I recently read a bit about the mRNA-vaccines for COVID-2019. I fully understand that mRNA cannot enter the genome of a healthy person as they lack the required reverse transcriptase to transcribe RNA back into DNA. This made one question pop up in my head, though:

What about the people who do have reverse transcriptase in their body? As far as I understand it, a retrovirus like HIV does express the required proteins to form reverse transcriptase as it's part of the virus strategy to integrate itself into the human genome.

Wouldn't that mean that an HIV-positive person, upon being vaccinated using an mRNA-vaccine, could theoretically end up having the RNA-Sequence of the vaccine transcribed into their genome if reverse transcriptase is present in their cells at the right moment? Or am I missing something? Would that mean that the COVID-vaccine could essentially become the artificial equivalent of an endogenous retrovirus, even possibly immunizing future generations?

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    $\begingroup$ It’s relevant to note that all humans have reverse transcriptase from retrotransposons and mRNA can be reverse transcribed and integrated into the genome (this the mechanism by which processed pseudogenes arise). $\endgroup$
    – canadianer
    Feb 6, 2021 at 1:13
  • $\begingroup$ medicalsciences.stackexchange.com/questions/25392/… $\endgroup$ Feb 8, 2021 at 13:58
  • $\begingroup$ skeptics.stackexchange.com/a/53027/155 $\endgroup$
    – endolith
    Mar 21, 2022 at 13:20
  • $\begingroup$ "if reverse transcriptase is present" - Case is use of rev. transcr. from HIV virus by CoV. There lies some analogy in the fact that LINE1 which is a retrotransposon mentioned by canadianer above is being used by ALU elements to have themselves integrated. $\endgroup$ Mar 30, 2022 at 7:36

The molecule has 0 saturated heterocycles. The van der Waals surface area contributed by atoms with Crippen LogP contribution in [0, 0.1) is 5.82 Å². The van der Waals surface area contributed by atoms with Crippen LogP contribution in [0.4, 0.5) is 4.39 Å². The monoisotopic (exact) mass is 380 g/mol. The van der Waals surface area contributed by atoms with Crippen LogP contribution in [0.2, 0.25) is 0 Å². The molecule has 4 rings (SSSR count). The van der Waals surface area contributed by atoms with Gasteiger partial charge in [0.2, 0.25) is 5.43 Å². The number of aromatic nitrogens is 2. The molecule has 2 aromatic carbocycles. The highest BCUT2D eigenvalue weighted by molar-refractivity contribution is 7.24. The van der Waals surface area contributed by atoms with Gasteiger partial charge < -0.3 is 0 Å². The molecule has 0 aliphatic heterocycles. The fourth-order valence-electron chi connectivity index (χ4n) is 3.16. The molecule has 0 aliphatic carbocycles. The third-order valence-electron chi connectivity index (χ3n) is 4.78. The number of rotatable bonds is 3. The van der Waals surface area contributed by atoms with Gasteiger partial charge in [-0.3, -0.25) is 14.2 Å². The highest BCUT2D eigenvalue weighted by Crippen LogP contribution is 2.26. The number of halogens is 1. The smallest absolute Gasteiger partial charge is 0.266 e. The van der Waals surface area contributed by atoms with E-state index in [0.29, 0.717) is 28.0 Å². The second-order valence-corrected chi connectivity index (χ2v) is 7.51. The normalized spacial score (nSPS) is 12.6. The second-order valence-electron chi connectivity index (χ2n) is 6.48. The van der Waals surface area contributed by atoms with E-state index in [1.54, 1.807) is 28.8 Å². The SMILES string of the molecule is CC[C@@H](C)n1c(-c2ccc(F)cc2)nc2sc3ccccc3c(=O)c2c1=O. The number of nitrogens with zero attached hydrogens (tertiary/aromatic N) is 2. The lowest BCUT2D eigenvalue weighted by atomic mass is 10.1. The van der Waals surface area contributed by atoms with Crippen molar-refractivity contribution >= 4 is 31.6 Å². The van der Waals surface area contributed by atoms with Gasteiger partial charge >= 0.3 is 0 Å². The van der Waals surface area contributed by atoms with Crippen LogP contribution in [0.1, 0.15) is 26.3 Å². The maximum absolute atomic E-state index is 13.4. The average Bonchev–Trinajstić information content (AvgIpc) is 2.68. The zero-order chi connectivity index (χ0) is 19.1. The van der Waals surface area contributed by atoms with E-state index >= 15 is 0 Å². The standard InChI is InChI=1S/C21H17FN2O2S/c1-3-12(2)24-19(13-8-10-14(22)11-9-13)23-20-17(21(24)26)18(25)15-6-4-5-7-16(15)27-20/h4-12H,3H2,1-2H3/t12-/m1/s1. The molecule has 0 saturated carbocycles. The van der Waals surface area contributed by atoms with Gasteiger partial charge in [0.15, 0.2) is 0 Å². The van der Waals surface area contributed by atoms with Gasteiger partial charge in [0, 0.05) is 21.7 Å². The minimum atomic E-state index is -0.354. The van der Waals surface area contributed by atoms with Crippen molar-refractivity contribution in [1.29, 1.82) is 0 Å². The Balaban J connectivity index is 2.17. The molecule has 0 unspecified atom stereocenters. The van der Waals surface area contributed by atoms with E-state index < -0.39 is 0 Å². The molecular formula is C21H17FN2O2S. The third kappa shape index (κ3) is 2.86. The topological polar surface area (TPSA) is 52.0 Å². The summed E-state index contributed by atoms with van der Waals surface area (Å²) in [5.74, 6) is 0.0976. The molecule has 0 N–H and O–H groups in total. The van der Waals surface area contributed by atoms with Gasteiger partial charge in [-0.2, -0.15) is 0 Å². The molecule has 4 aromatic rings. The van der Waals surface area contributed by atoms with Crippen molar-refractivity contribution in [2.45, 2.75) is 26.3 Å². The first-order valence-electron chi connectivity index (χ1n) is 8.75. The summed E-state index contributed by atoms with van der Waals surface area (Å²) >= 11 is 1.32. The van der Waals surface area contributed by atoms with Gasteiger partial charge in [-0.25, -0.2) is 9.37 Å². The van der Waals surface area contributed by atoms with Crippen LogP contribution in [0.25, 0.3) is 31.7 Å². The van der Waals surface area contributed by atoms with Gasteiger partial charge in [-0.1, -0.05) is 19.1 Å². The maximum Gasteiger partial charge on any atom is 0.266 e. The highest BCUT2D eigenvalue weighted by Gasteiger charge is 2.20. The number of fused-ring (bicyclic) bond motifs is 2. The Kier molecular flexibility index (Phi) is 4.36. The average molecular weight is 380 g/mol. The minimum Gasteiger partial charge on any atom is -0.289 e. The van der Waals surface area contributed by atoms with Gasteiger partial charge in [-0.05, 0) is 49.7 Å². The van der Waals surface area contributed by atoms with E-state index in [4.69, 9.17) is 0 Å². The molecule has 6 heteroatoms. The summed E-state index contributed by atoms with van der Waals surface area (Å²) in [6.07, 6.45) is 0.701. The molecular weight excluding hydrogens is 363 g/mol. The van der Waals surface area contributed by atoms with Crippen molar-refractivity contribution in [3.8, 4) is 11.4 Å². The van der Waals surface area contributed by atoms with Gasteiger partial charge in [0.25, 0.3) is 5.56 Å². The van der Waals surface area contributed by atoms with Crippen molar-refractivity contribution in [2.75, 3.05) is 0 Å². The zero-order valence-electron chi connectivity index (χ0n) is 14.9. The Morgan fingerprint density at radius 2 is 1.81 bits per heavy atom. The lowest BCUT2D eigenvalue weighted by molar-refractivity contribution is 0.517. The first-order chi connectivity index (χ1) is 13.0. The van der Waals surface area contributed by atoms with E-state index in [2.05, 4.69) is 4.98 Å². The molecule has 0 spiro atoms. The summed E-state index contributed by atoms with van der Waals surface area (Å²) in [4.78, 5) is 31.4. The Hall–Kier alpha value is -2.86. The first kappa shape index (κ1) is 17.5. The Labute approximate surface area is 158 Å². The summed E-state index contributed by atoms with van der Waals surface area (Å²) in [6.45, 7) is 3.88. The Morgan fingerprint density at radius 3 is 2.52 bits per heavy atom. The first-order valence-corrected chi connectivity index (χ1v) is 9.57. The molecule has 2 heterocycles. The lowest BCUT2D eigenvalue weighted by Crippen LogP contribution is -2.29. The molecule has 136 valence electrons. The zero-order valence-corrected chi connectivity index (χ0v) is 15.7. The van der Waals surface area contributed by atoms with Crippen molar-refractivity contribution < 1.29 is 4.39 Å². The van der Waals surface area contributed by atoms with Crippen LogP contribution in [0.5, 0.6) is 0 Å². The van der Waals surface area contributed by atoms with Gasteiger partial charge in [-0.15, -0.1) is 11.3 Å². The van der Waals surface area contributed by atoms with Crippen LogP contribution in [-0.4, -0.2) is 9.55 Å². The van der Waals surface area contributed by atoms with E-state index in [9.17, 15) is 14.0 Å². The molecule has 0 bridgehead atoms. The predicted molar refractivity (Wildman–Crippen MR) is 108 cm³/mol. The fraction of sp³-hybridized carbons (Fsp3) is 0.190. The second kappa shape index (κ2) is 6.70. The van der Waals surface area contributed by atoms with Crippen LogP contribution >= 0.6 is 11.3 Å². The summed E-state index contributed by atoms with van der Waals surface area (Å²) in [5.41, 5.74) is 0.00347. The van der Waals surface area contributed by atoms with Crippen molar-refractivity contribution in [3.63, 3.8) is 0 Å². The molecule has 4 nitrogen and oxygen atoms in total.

1 Answer 1


Interestingly, there's recent news we may all have some reverse transcriptase activity and in some people it leads to serious disease. The specificity of that reverse transcription is not yet known, but HIV reverse transcriptase is going to require a primer binding site - basically some lysine tRNA sequence - to get started. Of course, with low odds, there may be some conceivable way to get around that by mutation, template switching, etc., but I don't know of evidence it happens.

Reverse transcription of random RNA transcripts (including the genomes of mRNA viruses that infect us) is surely a theoretical possibility, but we should bear in mind how rarely this must occur (otherwise, our genome would be even more overflowing with spam than it is).

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    $\begingroup$ The scientific PNAS article underlying the reverse transcriptase press release is available here. $\endgroup$
    – mgkrebbs
    Aug 6, 2021 at 19:34
  • $\begingroup$ Reverse transcriptase is not the whole story as I learnt. There must be "integrase" or the like to put it in (so to say). What is known about "free floating" DNA - retrotranscribed or not - "going into" host cells DNA strains? Any idea? Maybe that is rather unknown, do you know? I refer to the mechanism of integration in a narrow sense; how is viral DNA being put into (so to say) host DNA, if there is no integrase? $\endgroup$ Mar 25, 2022 at 11:38
  • $\begingroup$ @Peter Bernhard - getting the DNA into the cell is "transient transfection", while integrating it is "stable transfection". See ncbi.nlm.nih.gov/pmc/articles/PMC8067914 . I don't deny that, in the absence of a viral vector or some other trick, stable transfection of random DNA in any given cell is very rare. $\endgroup$ Mar 25, 2022 at 16:59
  • $\begingroup$ "...how rarely this must occur..." If there were a working principle that integration kills the infected cells (e.g. not by apoptosis, not like cytotoxic t cells) integration might be more common, and the less searched for (as that would be a way to get back up again). $\endgroup$ Mar 30, 2022 at 7:39
  • $\begingroup$ @Mike Serfas Thank you for providing the link. You name it: "The specificity of that reverse transcription". I think it would be interesting to read more on that issue in your answer. Provided link refers to my comment above which refers to Canadianer's. That link refers to ALU as one, special specifity of LINE1, I think. Are there any others or pertaining sources you know of? $\endgroup$ Mar 30, 2022 at 8:59

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